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CME/CE Test

Can New Guidance Help Distinguish Child Abuse from Bleeding Disorders?

To receive AMA PRA Category 1 Credit™, you must receive a minimum score of 75% on the post-test.

  1. You are a member of the healthcare team for a 7-year-old boy with unexplained arm bruising. According to the clinical report by Anderst and colleagues from the American Academy of Pediatrics (AAP) Council on Child Abuse and Neglect, which of the following statements about current recommendations for distinguishing bruising and bleeding in children with coagulopathies with similar findings in child victims of abuse is correct?
    Every child with bruising/bleeding must be evaluated for bleeding disorders
    Pattern and location of bruising does not help differentiate abuse from bleeding disorders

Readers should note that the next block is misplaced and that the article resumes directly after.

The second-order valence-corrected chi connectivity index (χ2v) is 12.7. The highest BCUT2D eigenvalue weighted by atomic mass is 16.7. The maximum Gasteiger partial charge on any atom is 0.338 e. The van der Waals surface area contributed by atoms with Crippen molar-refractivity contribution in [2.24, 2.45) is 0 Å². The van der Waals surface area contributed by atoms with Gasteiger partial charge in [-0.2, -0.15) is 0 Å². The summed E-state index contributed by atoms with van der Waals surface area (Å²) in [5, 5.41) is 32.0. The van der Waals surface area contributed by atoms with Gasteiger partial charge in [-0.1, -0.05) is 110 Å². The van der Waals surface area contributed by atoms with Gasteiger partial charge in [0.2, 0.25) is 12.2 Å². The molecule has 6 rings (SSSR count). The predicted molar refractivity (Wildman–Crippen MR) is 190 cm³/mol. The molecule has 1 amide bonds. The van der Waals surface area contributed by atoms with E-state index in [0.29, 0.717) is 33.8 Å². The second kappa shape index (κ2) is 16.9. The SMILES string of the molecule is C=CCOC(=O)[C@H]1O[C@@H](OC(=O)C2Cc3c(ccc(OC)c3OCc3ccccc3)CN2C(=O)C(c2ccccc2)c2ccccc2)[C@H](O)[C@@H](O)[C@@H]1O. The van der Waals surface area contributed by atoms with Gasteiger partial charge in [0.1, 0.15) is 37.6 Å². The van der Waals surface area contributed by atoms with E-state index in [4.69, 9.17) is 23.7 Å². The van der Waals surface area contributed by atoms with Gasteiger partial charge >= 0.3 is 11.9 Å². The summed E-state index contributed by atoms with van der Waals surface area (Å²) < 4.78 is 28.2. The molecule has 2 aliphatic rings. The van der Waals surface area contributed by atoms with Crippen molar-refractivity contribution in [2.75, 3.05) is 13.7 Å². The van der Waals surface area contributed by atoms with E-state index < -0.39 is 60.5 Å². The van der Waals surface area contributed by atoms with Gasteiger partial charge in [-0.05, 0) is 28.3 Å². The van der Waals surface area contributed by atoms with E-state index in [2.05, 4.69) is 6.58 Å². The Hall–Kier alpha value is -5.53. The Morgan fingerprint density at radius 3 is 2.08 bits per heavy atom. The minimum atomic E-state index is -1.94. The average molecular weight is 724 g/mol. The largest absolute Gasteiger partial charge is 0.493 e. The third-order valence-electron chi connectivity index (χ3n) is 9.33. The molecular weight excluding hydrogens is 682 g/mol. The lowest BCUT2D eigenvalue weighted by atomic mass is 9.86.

Indicated tests may include prothrombin time (PT), activated partial thromboplastin time (aPTT), von Willebrand Factor (VWF) activity; factor VIII activity; factor IX activity; and complete blood count, including platelets
    Still, bleeding disorders can be excluded solely from thorough patient and family history
  2. According to the technical report by Carpenter and colleagues from the AAP Section on Hematology/Oncology, which of the following statements about current evidence comparing bruising and bleeding in children with coagulopathies with similar findings in child victims of abuse is correct?
    If coagulation test specimens are subjected to excessive or prolonged heat, factor levels may be falsely elevated
    Patients with traumatic brain injury often have temporary coagulopathy that does not reflect a congenital disorder
    Vitamin K deficiency bleeding (VKDB) is most common in infants aged 6 to 9 months and in babies who are not breastfed
    Laboratory evidence of coagulopathy excludes child abuse as a cause for bruising/bleeding